Houthi Missile Attacks on Saudi Arabia and Ongoing Risks
28 Mar 2018
On 26 March 2016, Houthi rebels launched seven conventionally armed ballistic missiles against targets in Saudi Arabia. The group launched three missiles against Riyadh, two against Jizan, and one each against Najran, and Khamis Mushayt. Patriot anti-missile systems, operated by the Saudi Air Force, reported the destruction of all seven Houthi rockets, although video imagery released suggested at least one Patriot misfired and impacted the ground near its launch site.
- On 26 March 2018 Yemen’s Houthi rebel group launched seven ballistic missiles against four Saudi cities.
- At least one person was killed as a direct result of the bombardment.
- This marks the largest coordinated use of ballistic missiles by the Houthi in a coordinated attack.
Armed Conflict: On 26 March 2016, Houthi rebels launched seven conventionally armed ballistic missiles against targets in Saudi Arabia. The group launched three missiles against Riyadh, two against Jizan, and one each against Najran, and Khamis Mushayt. Patriot anti-missile systems, operated by the Saudi Air Force, reported the destruction of all seven Houthi rockets, although video imagery released suggested at least one Patriot misfired and impacted the ground near its launch site.
The one confirmed fatality following the incident was an Egyptian expatriate taxi driver in Riyadh, two of his colleagues were also wounded. These casualties appear to have been inflicted by falling debris following a successful intercept. Other pieces of destroyed rocket landed across all the targeted cities.
The Houthi rebels issued a statement indicating that the targets of all seven missiles were airports in the respective cities, and that the attack was conducted to commemorate the third anniversary of the start of the civil war.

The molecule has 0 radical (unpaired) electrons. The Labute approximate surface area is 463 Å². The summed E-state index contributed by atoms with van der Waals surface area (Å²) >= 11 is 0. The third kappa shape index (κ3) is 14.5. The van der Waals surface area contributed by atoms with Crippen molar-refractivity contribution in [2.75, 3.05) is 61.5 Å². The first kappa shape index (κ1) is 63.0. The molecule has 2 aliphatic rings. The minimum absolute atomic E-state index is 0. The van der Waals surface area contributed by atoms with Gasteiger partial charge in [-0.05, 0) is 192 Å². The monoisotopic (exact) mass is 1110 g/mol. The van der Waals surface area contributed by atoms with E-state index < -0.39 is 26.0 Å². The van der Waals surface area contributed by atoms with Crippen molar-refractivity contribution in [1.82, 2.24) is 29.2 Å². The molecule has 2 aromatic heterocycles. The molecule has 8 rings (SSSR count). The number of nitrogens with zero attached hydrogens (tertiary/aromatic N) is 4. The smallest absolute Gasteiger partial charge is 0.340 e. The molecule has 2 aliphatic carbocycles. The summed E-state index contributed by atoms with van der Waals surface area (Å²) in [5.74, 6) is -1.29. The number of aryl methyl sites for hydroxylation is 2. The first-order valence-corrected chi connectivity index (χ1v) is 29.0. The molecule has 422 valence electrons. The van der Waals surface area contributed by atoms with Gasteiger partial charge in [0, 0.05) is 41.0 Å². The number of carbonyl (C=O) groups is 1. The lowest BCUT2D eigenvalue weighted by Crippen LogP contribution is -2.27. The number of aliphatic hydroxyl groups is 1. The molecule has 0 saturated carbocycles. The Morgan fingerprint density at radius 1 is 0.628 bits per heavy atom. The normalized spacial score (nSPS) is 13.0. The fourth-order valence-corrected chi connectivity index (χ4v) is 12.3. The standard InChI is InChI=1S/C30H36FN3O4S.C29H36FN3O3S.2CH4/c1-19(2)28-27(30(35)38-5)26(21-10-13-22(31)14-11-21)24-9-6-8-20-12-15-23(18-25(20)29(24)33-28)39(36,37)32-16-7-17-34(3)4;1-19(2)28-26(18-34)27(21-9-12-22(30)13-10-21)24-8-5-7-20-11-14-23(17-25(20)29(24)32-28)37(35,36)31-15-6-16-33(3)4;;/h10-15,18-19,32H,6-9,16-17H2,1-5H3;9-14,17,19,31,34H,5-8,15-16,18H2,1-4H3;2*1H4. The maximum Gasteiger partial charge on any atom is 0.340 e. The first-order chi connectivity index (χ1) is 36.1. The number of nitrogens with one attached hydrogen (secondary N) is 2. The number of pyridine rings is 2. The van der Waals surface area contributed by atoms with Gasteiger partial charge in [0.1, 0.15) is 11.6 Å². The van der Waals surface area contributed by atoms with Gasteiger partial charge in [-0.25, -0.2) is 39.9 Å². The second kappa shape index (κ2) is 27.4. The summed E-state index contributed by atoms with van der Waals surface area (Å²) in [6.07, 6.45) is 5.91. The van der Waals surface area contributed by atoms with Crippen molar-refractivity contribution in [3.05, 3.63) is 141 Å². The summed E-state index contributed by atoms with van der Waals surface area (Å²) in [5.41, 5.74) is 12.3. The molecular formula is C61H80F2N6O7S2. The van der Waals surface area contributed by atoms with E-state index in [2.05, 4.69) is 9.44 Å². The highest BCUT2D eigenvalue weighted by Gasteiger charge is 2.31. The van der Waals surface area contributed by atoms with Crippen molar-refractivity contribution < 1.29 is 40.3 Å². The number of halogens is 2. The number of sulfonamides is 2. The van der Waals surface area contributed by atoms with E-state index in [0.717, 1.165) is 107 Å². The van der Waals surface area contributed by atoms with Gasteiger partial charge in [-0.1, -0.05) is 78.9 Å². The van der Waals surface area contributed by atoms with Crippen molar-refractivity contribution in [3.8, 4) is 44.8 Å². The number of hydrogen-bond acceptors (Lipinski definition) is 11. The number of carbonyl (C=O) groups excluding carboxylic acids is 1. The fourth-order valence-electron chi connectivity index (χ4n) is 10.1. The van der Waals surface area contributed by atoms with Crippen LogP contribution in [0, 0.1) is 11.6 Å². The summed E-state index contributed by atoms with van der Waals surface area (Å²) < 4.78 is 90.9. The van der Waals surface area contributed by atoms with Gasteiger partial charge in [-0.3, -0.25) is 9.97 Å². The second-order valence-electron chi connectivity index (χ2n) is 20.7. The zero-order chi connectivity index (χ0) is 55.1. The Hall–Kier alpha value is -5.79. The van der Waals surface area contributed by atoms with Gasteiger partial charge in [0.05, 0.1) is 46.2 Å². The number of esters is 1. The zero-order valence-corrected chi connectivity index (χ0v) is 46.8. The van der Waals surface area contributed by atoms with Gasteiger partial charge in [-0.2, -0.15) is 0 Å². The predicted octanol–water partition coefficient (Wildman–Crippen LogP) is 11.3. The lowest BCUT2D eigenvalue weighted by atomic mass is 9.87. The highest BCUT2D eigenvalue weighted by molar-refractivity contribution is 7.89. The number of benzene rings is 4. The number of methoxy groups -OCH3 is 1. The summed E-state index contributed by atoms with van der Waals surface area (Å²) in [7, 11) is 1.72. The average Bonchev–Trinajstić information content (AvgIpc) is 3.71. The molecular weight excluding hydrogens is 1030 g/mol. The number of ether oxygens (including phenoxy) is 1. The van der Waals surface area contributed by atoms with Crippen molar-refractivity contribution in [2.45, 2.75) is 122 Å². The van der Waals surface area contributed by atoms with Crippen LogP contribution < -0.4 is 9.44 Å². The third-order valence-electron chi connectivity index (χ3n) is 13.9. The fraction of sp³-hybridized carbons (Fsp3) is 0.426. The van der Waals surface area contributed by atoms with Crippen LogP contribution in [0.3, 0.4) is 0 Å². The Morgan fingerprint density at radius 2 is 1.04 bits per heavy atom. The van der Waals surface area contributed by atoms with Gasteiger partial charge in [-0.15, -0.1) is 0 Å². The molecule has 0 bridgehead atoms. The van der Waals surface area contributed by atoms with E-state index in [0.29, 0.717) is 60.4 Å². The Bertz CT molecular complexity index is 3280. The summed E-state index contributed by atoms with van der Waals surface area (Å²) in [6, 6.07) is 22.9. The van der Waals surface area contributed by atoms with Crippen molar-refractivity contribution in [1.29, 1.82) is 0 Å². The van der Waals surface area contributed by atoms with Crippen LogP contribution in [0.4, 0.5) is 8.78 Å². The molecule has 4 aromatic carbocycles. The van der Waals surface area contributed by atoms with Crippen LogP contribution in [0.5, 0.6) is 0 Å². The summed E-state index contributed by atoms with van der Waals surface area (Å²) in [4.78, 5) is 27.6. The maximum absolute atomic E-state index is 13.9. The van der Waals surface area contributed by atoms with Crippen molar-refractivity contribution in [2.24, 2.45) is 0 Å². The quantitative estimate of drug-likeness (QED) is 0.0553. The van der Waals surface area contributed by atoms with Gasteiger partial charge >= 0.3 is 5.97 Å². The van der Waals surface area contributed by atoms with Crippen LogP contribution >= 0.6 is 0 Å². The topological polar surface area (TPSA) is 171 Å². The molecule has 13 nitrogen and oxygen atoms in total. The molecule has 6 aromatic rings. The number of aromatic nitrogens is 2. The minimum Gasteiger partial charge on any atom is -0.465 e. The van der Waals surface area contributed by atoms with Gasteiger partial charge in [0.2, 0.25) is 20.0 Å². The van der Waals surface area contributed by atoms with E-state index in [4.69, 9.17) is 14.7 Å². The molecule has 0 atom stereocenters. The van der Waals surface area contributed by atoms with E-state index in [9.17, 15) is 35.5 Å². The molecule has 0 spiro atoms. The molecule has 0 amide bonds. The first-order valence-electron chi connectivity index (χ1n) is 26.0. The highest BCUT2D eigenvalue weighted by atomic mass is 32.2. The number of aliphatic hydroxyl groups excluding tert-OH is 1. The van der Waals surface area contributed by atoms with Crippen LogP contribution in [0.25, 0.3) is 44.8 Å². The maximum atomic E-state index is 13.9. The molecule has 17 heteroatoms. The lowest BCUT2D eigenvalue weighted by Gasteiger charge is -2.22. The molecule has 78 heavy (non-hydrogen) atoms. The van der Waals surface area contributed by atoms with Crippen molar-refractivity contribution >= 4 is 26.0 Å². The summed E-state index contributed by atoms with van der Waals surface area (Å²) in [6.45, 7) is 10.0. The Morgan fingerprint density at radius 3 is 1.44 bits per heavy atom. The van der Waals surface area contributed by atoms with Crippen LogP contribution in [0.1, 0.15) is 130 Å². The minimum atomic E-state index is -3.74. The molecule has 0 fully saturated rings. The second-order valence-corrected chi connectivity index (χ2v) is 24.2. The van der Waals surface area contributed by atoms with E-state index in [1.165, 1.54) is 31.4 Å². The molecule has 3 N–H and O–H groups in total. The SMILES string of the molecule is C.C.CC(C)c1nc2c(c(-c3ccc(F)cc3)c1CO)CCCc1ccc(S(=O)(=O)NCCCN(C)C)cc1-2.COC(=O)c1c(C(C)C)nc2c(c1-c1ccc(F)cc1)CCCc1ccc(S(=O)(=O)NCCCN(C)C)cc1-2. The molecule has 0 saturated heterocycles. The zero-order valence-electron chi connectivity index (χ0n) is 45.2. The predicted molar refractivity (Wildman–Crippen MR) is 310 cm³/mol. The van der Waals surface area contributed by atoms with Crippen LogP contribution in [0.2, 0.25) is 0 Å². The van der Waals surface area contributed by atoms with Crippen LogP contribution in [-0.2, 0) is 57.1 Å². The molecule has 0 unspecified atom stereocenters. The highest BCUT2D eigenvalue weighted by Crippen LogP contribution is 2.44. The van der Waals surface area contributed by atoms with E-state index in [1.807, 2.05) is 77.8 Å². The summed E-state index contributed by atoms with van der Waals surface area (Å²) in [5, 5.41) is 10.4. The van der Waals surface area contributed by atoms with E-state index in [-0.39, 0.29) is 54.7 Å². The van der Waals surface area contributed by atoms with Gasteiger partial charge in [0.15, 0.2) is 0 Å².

Solace Global Comment
This attack is not the first use of ballistic missiles by Houthi rebels against targets within Saudi Arabia; however, it is by far the largest, and also marks the first fatality from such an attack in Riyadh. As such, it is highly likely to provoke a response from the Saudi-led coalition fighting the Houthis in Yemen.
The attack used Burkan ballistic missiles in order to target the various cities. These weapons are of notionally Yemeni origin, being derivatives of North Korean exports; however the Saudi coalition has stated their technical components, and the equipment and training to operate them is highly likely to have originated from Iran. This is impossible to verify as all rocket components were gathered by the Saudi government, and have not been subjected to independent scrutiny. It is highly likely that the Saudi government will use this attack as further evidence of Iranian aggression in the region, and attempt to rally a more coherent base of international support for the Coalition’s actions in Yemen and the wider region.